“My lord,” Catcher said.  “I am able and willing.”

“For the time being, we’ll dispense of formalities,” the Duke said.  “I won’t brook disrespect or disobeyed orders, but there’s no need for titles.  Foley, I want available forces to converge here.  Cut off escape routes.”

What was he doing?

“I’m not sure I understand,” Gordon said.

“Then I’ll explain what I know.  After our last discussion, I had the men at the entrance to Radham Academy questioned about these women you described.  Off-duty soldiers have been partaking of the services of some ladies of the evening.  They were recognized, and while thoroughly frisked, they thought that a professor or, ahem, a dignitary had arranged for the women to come visit.  As of right now, by their recollection, two such women entered Radham and have not yet left.  Did you intercept the bird leaving the enemy’s headquarters?”

“No, my lord,” Gordon said.  “I’m not sure if there was a bird.”

“Avis Pardoe may have received a warning.  If she’s not already running, she’s braced for us to come after her.  We’ll enter and move through the building.  The other usable weapons of Radham Academy are out of the city or preoccupied.  The uninjured Lambs will address this, in addition to Dog and Catcher and every able bodied man I can summon.  I’ll lead the capture.”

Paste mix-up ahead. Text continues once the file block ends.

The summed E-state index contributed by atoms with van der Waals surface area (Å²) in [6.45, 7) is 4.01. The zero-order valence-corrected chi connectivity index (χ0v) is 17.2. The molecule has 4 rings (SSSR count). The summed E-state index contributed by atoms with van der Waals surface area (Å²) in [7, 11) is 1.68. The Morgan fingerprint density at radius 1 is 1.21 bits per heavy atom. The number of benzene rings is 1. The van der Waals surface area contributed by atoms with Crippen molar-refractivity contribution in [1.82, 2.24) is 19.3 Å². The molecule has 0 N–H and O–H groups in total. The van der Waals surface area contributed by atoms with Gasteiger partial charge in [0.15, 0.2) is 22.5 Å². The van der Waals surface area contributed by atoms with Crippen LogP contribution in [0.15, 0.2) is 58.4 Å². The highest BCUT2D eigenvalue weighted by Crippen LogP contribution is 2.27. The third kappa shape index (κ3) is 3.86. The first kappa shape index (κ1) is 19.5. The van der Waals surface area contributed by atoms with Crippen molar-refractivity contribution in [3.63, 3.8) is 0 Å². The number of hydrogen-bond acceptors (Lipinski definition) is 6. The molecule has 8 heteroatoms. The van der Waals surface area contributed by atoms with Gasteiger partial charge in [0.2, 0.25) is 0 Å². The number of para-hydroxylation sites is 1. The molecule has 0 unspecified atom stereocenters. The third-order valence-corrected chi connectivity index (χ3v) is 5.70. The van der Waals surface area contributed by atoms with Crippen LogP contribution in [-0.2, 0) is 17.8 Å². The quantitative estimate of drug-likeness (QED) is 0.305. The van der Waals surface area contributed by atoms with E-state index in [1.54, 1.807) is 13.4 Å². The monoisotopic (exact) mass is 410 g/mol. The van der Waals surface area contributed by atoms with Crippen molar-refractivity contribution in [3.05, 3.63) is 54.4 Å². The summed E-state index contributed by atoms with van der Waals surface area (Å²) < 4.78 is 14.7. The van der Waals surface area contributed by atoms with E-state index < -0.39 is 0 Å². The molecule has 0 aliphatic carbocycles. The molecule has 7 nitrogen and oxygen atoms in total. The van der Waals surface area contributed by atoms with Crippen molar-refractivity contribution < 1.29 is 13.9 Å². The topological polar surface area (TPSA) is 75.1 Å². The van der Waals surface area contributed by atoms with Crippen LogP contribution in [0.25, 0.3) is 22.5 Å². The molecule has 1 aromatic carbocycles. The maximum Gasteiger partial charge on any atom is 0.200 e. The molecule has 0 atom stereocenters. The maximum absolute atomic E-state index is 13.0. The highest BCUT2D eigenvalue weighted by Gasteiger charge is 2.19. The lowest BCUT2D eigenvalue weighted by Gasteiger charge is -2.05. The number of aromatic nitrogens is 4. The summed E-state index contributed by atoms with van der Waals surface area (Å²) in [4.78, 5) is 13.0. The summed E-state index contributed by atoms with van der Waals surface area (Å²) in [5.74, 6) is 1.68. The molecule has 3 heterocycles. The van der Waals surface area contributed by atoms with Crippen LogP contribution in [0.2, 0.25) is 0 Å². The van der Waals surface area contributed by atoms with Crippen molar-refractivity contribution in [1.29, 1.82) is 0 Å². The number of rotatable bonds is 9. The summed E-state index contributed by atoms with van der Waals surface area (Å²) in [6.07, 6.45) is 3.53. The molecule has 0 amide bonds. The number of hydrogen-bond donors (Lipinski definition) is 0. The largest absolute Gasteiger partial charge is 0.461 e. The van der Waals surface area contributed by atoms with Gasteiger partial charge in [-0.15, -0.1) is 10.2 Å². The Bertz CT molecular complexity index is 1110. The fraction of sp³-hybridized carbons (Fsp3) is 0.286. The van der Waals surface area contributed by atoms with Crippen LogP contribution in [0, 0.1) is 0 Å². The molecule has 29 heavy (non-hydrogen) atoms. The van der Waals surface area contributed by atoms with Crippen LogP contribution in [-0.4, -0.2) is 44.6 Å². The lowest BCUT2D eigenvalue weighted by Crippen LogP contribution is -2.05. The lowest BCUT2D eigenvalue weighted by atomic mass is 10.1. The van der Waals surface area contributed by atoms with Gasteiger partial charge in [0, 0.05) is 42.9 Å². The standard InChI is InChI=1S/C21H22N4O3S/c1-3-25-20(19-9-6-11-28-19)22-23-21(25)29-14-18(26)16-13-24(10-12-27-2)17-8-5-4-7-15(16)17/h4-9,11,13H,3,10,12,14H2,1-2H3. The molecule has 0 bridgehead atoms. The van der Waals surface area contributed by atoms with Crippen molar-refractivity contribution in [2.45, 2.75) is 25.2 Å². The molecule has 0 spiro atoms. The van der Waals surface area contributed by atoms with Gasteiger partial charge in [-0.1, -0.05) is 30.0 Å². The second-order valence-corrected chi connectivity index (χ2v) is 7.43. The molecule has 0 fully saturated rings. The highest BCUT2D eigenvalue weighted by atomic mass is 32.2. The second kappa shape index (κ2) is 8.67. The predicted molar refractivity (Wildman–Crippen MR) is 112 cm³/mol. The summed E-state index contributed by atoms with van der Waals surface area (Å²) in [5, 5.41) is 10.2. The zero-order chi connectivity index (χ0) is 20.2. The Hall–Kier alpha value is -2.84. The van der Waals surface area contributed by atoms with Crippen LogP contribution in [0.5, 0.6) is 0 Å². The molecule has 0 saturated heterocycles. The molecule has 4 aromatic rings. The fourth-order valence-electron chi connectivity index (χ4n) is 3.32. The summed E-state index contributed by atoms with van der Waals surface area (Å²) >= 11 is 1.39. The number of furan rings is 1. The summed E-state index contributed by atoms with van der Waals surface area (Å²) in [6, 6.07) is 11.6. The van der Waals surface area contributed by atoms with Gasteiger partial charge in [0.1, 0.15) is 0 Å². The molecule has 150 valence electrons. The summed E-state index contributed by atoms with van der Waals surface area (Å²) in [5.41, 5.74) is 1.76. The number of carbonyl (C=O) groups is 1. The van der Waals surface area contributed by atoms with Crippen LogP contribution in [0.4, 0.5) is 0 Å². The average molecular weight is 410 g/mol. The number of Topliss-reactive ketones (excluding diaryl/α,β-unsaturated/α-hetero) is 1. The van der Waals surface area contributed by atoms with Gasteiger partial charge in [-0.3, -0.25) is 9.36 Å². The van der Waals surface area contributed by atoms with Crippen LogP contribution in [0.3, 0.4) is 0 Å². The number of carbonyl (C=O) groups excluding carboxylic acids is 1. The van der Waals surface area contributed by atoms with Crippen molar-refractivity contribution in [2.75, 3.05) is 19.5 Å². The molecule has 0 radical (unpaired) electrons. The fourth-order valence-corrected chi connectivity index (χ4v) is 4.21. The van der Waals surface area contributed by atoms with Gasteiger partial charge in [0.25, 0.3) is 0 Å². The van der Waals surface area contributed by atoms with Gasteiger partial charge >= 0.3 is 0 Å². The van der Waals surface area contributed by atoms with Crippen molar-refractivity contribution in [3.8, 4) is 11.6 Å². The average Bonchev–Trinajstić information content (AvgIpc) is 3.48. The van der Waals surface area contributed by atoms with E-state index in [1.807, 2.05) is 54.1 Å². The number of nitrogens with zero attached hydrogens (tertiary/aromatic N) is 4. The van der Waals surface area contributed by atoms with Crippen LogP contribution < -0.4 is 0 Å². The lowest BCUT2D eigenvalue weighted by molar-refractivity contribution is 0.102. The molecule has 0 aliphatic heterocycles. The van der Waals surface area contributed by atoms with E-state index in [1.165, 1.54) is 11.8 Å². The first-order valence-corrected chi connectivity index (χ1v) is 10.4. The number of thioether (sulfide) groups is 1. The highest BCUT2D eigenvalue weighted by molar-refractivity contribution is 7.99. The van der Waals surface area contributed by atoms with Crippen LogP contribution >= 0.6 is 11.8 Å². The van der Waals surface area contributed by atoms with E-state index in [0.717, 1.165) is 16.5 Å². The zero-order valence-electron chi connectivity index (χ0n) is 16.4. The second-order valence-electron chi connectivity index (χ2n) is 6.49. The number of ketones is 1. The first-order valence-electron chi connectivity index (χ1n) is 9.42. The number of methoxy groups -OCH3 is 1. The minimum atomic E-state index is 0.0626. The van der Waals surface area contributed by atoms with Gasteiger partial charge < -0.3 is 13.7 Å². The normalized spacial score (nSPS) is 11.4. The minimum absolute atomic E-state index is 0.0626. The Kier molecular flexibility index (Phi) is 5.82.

He’ll lead?

That spooked me more than anything Avis could bring to bear.

“Do what you do,” the Duke said.  “Keep me informed, relay information back to me in as timely a fashion as you can.”

“Yes, my lord,” Gordon said.

“I told you to forget the title,” the Duke said.  “It wastes time.”

Gordon nodded.  “Catcher, take the North door?”

“There are five non-window exits they could use to escape the building,” Jamie said.  “North, West, South, the service door at the side by the garbage haul, the secret door facing the underground labs, and a hatch leading under Claret Hall.  You can cover the secret door as well as the North door.”

Hatch? I thought.  I wasn’t sure why I thought it to myself instead of asking Jamie.

“What hatch?” Gordon asked.

“Accessible through the wine cellar, which is below the kitchens.  They store drinks for visitors.  The hatch leads to a drainage tunnel.  The tunnel collects rainwater from gutters and the plaza, where it collects in cisterns,” Jamie said.  “It’s ankle deep, the top of each cistern has a grate that can be walked on.  Maybe ankle deep in water, depending on rainfall, but it was meant as an emergency exit.  I don’t know how many people know about it, but it’s in old blueprints.”

“Where does it lead?” Gordon asked.